Philippines April 2008

 

click on pic for full sreen images (~500KB)
April in the Philippines is hot and dry, the peak of the "amihan", the northeast monsoon season.
It’s a time when schools are out the summer, and farmers are harvesting their rice crops.

Palay

 

Whilst up at home base in Balibago, Pampanga I rented a Nice Bike
and roamed around the tentacle-like foot hills of Mount Pinatubo formed by pyroclastic flows,
keen to see rural life and circumstance. Hot road surfaces are a popular way of drying rice crops.

 

 

I passed through Capas and visited the Capas National Shrine
the horrors of war: the Bataan Death March and the internment Camps O'Donnell
cruelty and death of American and Filipino POW’s under the Japanese occupation
hectic I tell ya!

Bataan Box Car
POW’s were transported the last stretch of the death march in these box cars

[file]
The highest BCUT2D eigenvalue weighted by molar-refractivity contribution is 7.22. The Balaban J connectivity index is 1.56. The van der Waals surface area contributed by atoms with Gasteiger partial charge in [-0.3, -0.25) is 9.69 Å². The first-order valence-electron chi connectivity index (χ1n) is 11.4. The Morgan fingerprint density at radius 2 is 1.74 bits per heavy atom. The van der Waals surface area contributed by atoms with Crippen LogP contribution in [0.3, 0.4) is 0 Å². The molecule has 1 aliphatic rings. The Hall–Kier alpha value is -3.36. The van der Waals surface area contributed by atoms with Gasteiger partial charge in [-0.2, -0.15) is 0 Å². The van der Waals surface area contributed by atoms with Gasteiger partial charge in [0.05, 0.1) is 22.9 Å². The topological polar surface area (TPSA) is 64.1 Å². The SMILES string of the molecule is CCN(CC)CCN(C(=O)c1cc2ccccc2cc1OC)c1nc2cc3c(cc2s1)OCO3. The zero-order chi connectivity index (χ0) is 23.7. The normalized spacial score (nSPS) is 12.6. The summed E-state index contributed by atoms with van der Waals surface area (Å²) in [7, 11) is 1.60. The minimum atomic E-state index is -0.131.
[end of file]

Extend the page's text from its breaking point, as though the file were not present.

where they literally cooked alive in the April heat.

Bataan Box Car story
 

 

mama koh

We headed down to Puerto Galeria in the province of Mindoro
where the clear water was enjoyed by all
I enjoyed some fantastic scuba diving there
w0w does it get any better than this? !

the gyrlz

 

Sabang

 

Malapascua - Beach

It was down to Malapascua Island in the Visayas for more diving
where I joined many who had traveled from far to see the main attraction: thresher sharks.
Although it was a beautiful setting, the aquatic life was few and far between, and my luck was down
although a day trip to the more remote and pristine Gato Island was great.

Gato Island
 

Inbound
 

Supper
 

Bancas

 



Malapascua Village life

 

Honeykhos

 

Maganda!

Times gone bye

Just about every town in the Philippines features a Spanish-style church,
which are a way of life of the 95% of the population which are Catholics.
However the collective memory of the Spanish era is one of amnesia.
This building in Manila reminded me of the sprawl of Barcelona,
which is almost completely composed of the above style buildings
built in the late 19th Century.

But here occosional antiques like these that survived the war
are making way for high rise condos and office blocks.

 

 

 

 

 

 

 

 

 

 

 

Pics © Bruce Gillespie 2008